December 19, 2010

Matthew 1:18-25 & Luke 2:1-7

“Joseph: Ready, Able, And Willing”

Audio Of Pastoral Prayer: December 19, 2010 Pastoral Prayer

Sermon Podcast:  December 19, 2010 Sermon

Franklin Circle Christian Church

Rev. Allen V. Harris

The Mysterious Spiral Staircase of the Loretto Chapel

One of my favorite places to visit in my home state of New Mexico is the capital city of Santa Fe.  And one of my favorite places to visit in Santa Fe, a city filled with wondrous historic sties, is the historic Loretto Chapel, a small Gothic chapel on the Old Santa Fe Trail built in 1873.  There is a legend about the Loretto Chapel, and it goes like this. (1)

When the Chapel was completed in 1878, there was no way for the nuns to reach the choir loft.  The sisters weighed their options, but all were equally undesirable. They could build a conventional staircase, but that would take up too much room.  They could rebuild the balcony, but that would be far too expensive.  They could climb a dangerous ladder up and down, but that would be an accident waiting to happen.  So the nuns did what you and I should do when faced with a difficult situation — they prayed.

Isn’t that a familiar dilemma.  It’s either this way or that way, and neither way seems particularly good.  We have sayings for such dilemmas: “Between a rock and a hard place,” “Catch-22,” or “The better of two evils.”  Joseph saw himself in just such a difficult predicament when Mary informed him that she was pregnant, albeit by a less messy and yet more mysterious means – the Holy Spirit.  As almost any man in his situation, he saw only two options: leave her loudly and angrily, thus saving his own reputation but leaving Mary to almost certain death by stoning, or to leave her quietly and hoping that somehow his formerly betrothed might somehow survive the shame and hardship of being an unwed mother.  Either way, it seems obvious he had to leave her.

Now, for some men, this would be no dilemma.  For many men, especially men if we’re honest, maintaining one’s image and dignity, respect within the community and especially admiration with your buddies, is of all importance.  This is even more likely for a man of ancient Israel, for according to Jewish law, Deuteronomy 22:23-23 to be precise, both the woman caught in adultery AND the man responsible for having sex with her and possibly getting her pregnant were to be stoned to death.  “So you shall purge the evil from your midst,” the text announces.  For many men there is no dilemma: denounce the whore and let the chips fall where they may for her.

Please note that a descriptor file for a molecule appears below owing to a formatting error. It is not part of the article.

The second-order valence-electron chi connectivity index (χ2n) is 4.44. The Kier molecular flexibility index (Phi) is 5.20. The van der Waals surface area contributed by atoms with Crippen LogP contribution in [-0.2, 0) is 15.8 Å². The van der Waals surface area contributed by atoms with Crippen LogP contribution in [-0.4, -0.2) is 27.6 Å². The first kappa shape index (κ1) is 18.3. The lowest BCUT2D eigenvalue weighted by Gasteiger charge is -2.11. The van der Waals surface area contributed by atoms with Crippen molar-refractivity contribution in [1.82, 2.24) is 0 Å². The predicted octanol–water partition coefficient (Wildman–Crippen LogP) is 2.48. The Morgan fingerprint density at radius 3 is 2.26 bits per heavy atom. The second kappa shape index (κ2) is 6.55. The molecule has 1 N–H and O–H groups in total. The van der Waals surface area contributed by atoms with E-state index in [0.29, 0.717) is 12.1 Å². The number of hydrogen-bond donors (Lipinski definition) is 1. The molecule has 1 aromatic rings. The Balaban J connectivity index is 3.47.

But Joseph clearly was not that kind of man.  In fact, the gospel writer, Matthew, tells us he was a “righteous man.”  Not self-righteous, which is the way most of us moderns hear the word, but one who honestly and sincerely wants to be observant and faithful to the law of God.  Joseph simply wants to be a good man.  Even so, he really sees only two choices: Leave loudly or leave quietly, but, in the end, just leave.

I find this so true, even in our world today.  We very often believe there are only two choices to many, if not most, of our dilemmas, and neither of them are good.  Whether it is in our relationships, our employment, our schooling, our health, our future, our church life, our spirituality, our lives in general; we feel caught between a rock and a hard place.